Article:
Our national “staycation” is coming to an end and people are slowly, many reluctantly, emerging to a world that may appear the same on the surface but has fundamentally got harder.

We have watched with something approaching national pride as our public institutions have held up, our governments having worked together with the public and averted even our best-case fatality scenarios for the first wave of the pandemic.

Those still in work have mastered the new juggle, re-evaluating their priorities and moving their focus closer to home; those whose careers have been disrupted have had a short-term buffer of government support. But while there has been a unity of purpose around the response to the health crisis, the reality of the costs we will pay for our collective response are beginning to hit home.

Whereas in previous research we have picked up high levels of approval for the government and growing trust in our public institutions, this week we find levels of anxiety, trepidation and suspicion around what comes next.

Maybe it’s the change of season, but I fear it’s more than that. And for the majority of Australians the labour market is ground zero, as this week’s Essential Report illustrates.

For those in work, there is a recognition that the era of regular progress in career and remuneration is facing at least a temporary pause.

For those new to joblessness, the response is even more dire. One third believe it will be a long road back into the labour market, while one in 10 can only see a total brick wall.

Once the Covid-19 outbreak is over and restrictions are eased, how long do you think it will be before you are back in paid work?

Men and the young are particularly pessimistic they will have an instant “snap back” into work, while older workers of both genders are not expecting anything resembling pre-pandemic normality.

As for those who were already looking for work before the pandemic hit, morale is even lower, with very few seeing a way back into the labour market.

To what extent do you agree or disagree with the following statements about looking for work when the Covid-19 restrictions are eased?

These findings point to the complexity of the next phase of the pandemic and the wicked decisions that will need to be made over the coming weeks.

While the prime minister is talking about fast-tracking the wind-back of support for jobkeeper and free childcare, there is no sense in these figures that it’s time to return to business as usual. To do so will be a long-term recipe for economic dislocation.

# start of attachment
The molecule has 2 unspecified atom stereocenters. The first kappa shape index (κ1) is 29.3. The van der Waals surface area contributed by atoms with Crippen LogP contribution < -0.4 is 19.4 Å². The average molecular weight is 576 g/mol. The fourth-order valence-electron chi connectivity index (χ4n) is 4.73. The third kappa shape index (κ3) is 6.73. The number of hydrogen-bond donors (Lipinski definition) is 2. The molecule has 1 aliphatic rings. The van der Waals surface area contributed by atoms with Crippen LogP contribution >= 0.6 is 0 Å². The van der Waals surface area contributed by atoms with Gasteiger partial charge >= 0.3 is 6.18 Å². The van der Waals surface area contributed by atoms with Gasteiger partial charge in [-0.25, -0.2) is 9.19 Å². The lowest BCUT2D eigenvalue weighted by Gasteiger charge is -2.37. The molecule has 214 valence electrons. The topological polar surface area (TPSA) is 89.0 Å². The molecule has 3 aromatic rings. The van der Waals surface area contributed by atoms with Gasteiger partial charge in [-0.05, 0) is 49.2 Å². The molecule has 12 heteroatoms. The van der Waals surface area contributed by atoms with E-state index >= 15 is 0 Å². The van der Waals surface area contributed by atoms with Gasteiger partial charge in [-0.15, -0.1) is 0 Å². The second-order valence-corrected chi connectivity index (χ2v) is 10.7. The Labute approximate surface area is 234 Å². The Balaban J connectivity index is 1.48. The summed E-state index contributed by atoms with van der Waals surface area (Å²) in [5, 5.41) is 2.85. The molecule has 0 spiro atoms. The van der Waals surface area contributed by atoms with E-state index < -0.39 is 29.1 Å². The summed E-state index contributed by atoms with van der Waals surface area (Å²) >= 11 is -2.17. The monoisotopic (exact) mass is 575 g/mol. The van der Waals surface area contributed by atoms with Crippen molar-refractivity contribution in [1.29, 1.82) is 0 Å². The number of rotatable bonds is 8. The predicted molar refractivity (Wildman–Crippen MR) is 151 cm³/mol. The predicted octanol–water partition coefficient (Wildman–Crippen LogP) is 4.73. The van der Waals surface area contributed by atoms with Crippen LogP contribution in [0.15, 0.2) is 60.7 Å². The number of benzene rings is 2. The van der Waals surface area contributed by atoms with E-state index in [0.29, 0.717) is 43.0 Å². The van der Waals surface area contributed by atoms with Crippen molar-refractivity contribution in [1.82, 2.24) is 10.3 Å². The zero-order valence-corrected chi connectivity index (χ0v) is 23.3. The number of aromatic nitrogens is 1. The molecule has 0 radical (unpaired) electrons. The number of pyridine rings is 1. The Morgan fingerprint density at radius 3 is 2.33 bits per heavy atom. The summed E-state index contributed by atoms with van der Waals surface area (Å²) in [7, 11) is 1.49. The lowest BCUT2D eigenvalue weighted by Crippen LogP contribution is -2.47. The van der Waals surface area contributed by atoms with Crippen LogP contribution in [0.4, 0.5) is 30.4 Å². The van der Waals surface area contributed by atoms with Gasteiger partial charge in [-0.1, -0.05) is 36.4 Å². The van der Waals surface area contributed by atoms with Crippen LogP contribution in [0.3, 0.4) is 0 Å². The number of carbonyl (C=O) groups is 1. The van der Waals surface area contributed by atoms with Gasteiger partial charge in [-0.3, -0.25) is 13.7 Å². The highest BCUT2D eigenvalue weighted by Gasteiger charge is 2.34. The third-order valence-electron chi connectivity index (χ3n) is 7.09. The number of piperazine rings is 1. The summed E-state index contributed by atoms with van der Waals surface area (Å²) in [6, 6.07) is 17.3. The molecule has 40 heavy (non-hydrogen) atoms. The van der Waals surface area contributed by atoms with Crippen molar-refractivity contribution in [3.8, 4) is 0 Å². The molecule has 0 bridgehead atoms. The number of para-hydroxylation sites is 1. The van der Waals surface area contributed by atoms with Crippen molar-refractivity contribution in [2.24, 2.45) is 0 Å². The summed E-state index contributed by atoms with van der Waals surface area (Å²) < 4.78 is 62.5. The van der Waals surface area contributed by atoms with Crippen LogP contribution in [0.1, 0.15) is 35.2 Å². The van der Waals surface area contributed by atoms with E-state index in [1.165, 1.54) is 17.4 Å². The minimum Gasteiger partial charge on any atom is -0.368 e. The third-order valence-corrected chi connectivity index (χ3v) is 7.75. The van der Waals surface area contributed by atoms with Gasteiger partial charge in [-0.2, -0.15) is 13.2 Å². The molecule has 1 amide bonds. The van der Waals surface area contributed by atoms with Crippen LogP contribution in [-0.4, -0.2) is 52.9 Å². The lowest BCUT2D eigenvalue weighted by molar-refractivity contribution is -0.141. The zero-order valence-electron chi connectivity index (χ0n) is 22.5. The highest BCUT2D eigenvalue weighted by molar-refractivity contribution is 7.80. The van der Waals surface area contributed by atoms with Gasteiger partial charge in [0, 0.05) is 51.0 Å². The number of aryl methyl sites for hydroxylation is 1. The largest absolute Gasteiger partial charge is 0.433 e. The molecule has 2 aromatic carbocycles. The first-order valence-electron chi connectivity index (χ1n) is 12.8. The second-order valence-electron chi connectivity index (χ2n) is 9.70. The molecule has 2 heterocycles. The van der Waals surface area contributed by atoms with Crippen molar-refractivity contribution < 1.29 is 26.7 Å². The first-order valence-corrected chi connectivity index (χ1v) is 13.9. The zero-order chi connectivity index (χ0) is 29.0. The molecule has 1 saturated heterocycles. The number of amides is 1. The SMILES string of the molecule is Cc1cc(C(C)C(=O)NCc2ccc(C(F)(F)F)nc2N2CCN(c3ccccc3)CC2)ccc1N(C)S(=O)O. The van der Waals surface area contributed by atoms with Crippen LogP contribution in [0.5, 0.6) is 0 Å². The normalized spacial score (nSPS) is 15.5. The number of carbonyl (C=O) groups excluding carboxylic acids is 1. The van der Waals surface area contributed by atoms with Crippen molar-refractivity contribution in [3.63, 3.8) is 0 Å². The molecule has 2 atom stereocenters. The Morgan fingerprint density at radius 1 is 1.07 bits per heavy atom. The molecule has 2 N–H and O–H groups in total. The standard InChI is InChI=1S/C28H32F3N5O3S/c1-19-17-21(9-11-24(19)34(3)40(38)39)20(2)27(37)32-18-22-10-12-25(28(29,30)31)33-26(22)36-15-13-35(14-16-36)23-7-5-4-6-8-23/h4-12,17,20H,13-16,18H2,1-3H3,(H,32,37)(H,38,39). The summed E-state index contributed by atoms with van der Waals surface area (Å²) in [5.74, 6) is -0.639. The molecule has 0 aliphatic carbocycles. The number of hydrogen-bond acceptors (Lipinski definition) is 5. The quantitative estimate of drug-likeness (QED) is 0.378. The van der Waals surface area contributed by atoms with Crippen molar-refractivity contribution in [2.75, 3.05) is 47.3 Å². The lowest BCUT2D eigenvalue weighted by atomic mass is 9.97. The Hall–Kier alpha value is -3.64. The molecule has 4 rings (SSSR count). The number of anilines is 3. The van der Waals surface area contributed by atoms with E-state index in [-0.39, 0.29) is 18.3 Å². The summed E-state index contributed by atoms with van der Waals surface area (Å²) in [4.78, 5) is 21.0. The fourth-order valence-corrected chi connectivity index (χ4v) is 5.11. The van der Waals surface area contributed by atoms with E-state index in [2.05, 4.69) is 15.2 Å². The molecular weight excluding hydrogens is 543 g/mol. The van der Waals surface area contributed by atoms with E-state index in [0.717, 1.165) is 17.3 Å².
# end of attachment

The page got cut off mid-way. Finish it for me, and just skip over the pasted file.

There is another set of figures in this week’s Essential Report that fit into this darker narrative of post-lockdown politics: the high number of Australians ready to accept the Wuhan lab theory and other conspiracy theories.

Here are some things people have been saying about Covid-19. They’re all things that some people say are true and others say aren’t true. To what extent do you believe each of the following to true or false?

While Australia leads a global push for an international investigation into the outbreak there is strong public suspicion of the origins of the virus and an even stronger sense the Chinese government is hiding the extent of the outbreak there.

There are also surprisingly high levels of support for other conspiracy theories being touted, but it is the Sino connection that bears scrutiny because, without diminishing the reasonable need to understand the outbreak, arguments about truth and accountability of another nation can be a potent political tool.

Combined with economic despair and dislocation it provides a heady brew for unscrupulous populist leaders who will take their cue from the flailing US president and seek to divert in division.

I’m not saying that is what is currently happening in Australia, but these numbers show how it might. And while Scott Morrison may have won the unifying persona for the past few weeks he’s shown he is not averse to donning more Trumpy garb in the past.

The cliché is that pandemics tell us a lot about ourselves. The first wave has been reaffirming about who we are as a nation but what comes next will be harder and we need to make sure we don’t allow our leaders to take the easy way out.

• Peter Lewis will be discussing this week’s Guardian Essential results with Katharine Murphy at 1pm on the Australia at Home’s Political Geekfest

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